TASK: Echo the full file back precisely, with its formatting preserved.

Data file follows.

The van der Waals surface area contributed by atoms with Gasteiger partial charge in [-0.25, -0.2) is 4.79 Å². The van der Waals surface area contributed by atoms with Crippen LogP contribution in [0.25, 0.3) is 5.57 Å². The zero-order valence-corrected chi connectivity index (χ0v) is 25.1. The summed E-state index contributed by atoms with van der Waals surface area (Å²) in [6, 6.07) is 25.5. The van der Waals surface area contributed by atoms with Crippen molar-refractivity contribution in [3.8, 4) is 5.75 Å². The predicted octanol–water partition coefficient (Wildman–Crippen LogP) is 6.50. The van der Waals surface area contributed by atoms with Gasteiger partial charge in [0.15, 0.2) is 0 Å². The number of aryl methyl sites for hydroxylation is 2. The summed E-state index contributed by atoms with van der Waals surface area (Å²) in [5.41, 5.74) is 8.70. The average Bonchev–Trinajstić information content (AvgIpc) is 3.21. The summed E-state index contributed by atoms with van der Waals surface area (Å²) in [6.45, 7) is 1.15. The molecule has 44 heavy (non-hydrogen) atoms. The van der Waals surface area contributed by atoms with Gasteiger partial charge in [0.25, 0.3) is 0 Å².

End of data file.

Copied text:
The van der Waals surface area contributed by atoms with Gasteiger partial charge in [-0.25, -0.2) is 4.79 Å². The van der Waals surface area contributed by atoms with Crippen LogP contribution in [0.25, 0.3) is 5.57 Å². The zero-order valence-corrected chi connectivity index (χ0v) is 25.1. The summed E-state index contributed by atoms with van der Waals surface area (Å²) in [6, 6.07) is 25.5. The van der Waals surface area contributed by atoms with Crippen molar-refractivity contribution in [3.8, 4) is 5.75 Å². The predicted octanol–water partition coefficient (Wildman–Crippen LogP) is 6.50. The van der Waals surface area contributed by atoms with Gasteiger partial charge in [0.15, 0.2) is 0 Å². The number of aryl methyl sites for hydroxylation is 2. The summed E-state index contributed by atoms with van der Waals surface area (Å²) in [5.41, 5.74) is 8.70. The average Bonchev–Trinajstić information content (AvgIpc) is 3.21. The summed E-state index contributed by atoms with van der Waals surface area (Å²) in [6.45, 7) is 1.15. The molecule has 44 heavy (non-hydrogen) atoms. The van der Waals surface area contributed by atoms with Gasteiger partial charge in [0.25, 0.3) is 0 Å².